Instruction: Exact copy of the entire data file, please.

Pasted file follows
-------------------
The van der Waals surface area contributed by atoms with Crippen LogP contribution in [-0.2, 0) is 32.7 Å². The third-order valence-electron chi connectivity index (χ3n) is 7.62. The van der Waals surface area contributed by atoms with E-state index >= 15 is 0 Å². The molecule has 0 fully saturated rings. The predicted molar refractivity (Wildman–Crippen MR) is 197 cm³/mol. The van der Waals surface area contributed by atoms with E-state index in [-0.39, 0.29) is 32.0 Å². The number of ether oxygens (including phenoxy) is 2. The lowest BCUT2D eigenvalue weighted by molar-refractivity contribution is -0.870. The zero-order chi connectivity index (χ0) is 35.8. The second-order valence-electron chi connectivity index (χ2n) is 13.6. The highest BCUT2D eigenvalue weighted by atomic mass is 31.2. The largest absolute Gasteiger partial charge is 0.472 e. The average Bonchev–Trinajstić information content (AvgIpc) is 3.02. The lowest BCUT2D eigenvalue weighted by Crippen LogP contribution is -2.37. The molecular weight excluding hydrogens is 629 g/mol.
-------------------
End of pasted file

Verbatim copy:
The van der Waals surface area contributed by atoms with Crippen LogP contribution in [-0.2, 0) is 32.7 Å². The third-order valence-electron chi connectivity index (χ3n) is 7.62. The van der Waals surface area contributed by atoms with E-state index >= 15 is 0 Å². The molecule has 0 fully saturated rings. The predicted molar refractivity (Wildman–Crippen MR) is 197 cm³/mol. The van der Waals surface area contributed by atoms with E-state index in [-0.39, 0.29) is 32.0 Å². The number of ether oxygens (including phenoxy) is 2. The lowest BCUT2D eigenvalue weighted by molar-refractivity contribution is -0.870. The zero-order chi connectivity index (χ0) is 35.8. The second-order valence-electron chi connectivity index (χ2n) is 13.6. The highest BCUT2D eigenvalue weighted by atomic mass is 31.2. The largest absolute Gasteiger partial charge is 0.472 e. The average Bonchev–Trinajstić information content (AvgIpc) is 3.02. The lowest BCUT2D eigenvalue weighted by Crippen LogP contribution is -2.37. The molecular weight excluding hydrogens is 629 g/mol.